It is becoming clear that if President Obama is reelected, it will be despite the economy and because of his campaign; if Mitt Romney wins, it will be because of the economy and despite his campaign.
The U.S. economy—and, by extension, the public’s judgment of Obama’s stewardship over the economy—is a millstone that no president would want around his neck. Polls and focus groups are quite clear: While Americans don’t blame Obama for the economic downturn, they are disappointed with how he has handled it since taking office. They had hoped that he would be more effective. Just a third of Americans in last month’s NBC News/Wall Street Journal polling felt that the country was headed in the right direction, and 54 percent disapproved of the president’s handling of the economy.
What’s worse, it’s not getting better. A just-released Blue Chip Economic Indicators survey of 56 top economists shows a consensus forecast of the U.S. economy growing by just 1.7 percent in the current, third quarter and 1.9 percent in the fourth quarter, with unemployment remaining around 8.2 percent for the last six months of 2012. Traditionally this would not be considered reelection territory.
But for all of that, Obama went into the conventions either tied or with an ever-so-slight lead in the national polls, and he comes out of the Democratic convention with a lead. The exact size of that advantage will be clear by the end of this week, when we will see a pile of new, post-convention polling. Gallup’s seven-day moving-average tracking poll through last Sunday gives Obama a 4-point lead, 49 percent to 45 percent. Going into the GOP convention, the battleground-state picture looked better for Obama than the national numbers: Obama was up in nine of 11 battlegrounds, with Michigan and Pennsylvania looking not so much like battleground states. Romney leads only in North Carolina.
While there are talented and hardworking staffers and consultants working on the Romney campaign, this column since July has been highly critical of Romney advertising and messaging. The decision to defer any biographical ads until August—ads that would have sought to define Romney on a personal level beyond being just rich, as someone worthy of trust, and as someone whom swing voters might be comfortable having in the White House—is inexplicable. The Obama campaign and allies ripped Romney apart in swing-state advertising, and with no Teflon coating to protect their candidate, it stuck like Velcro. While Romney allies say that such positive ads did not “move numbers” when dial-tested, my view is that these kinds of ads are essential to making their candidate acceptable. No matter how unhappy voters are, if they are uncomfortable with the alternative, the incumbent survives.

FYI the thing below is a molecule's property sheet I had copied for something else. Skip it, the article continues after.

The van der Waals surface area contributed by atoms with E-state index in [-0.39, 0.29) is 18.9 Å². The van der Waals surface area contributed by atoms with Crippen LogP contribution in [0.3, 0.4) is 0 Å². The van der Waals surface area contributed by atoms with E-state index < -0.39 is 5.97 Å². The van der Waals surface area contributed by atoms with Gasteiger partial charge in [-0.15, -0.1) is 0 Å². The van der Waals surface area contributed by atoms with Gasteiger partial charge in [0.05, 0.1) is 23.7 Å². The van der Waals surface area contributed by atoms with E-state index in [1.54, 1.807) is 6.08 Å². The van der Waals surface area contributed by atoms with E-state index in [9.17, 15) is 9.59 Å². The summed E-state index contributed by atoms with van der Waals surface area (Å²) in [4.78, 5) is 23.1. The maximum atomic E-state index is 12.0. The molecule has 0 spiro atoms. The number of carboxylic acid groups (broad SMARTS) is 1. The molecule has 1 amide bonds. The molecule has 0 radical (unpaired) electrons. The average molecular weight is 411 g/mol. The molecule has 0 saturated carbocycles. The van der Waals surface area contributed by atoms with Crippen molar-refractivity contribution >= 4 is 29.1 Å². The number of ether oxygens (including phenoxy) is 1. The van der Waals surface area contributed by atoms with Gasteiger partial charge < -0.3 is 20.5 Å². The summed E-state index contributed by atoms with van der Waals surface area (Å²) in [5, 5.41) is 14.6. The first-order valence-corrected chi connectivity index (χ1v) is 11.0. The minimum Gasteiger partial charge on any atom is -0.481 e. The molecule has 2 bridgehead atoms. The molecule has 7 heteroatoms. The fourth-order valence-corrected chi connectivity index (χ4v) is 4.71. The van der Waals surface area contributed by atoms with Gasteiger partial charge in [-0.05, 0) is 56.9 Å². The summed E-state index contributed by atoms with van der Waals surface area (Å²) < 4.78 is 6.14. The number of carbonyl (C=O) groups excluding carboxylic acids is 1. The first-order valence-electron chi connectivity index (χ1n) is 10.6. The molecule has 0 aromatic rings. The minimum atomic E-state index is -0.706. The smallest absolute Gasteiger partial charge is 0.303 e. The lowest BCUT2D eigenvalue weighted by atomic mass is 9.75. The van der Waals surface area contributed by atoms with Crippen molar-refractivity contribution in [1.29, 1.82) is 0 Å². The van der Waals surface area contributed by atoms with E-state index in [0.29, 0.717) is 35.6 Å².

Only in the last few days has the Romney campaign begun buying any time in swing states on local cable systems, something the Obama team has been doing for months. While one campaign has been looking for every nook and cranny to reach voters and has been doing so for some time, the other didn’t bother until after the conventions. Go figure.
The Romney campaign made the extraordinary decision to not try seriously to connect their candidate with voters on a personal level until their convention. As dubious as that decision was, they were rewarded by having a convention shortened by a day due to a hurricane, then compounded the error of waiting until the convention by putting much of what was most needed to be seen in the 8 and 9 p.m. hours, when the only viewers would be C-SPAN fans. Wow! The biographical film and the testimonials of people whose lives had been touched by Romney were powerful, necessary, and largely unseen. Instead, the Romney campaign treated them to the Clint Eastwood debacle and a serviceable speech by Sen. Marco Rubio of Florida that should have been made earlier, not chewing up precious broadcast airtime. At the 10-11 p.m. hour, abbreviated personal testimonies and the film introducing Romney’s own speech—which was quite good—would have made for an extraordinary hour of television and very likely have done him a lot of good with voters.
As a result of all of this, while voters are quite open to firing Obama, they remain quite reticent about Romney. Debates can and have been critical, but they work better for candidates who need to demonstrate that they are smart and knowledgeable, tests Romney met and passed long ago; debates are tougher venues for demonstrating empathy and developing trust.
This is a very close race and one that still could go either way. But the odds of Romney capitalizing on this economy, and the opportunity it affords, seem lower than they were before the conventions. If Republicans and Romney supporters are growing nervous, they should be.
This article appears in the Sep. 11, 2012, edition of National Journal Daily.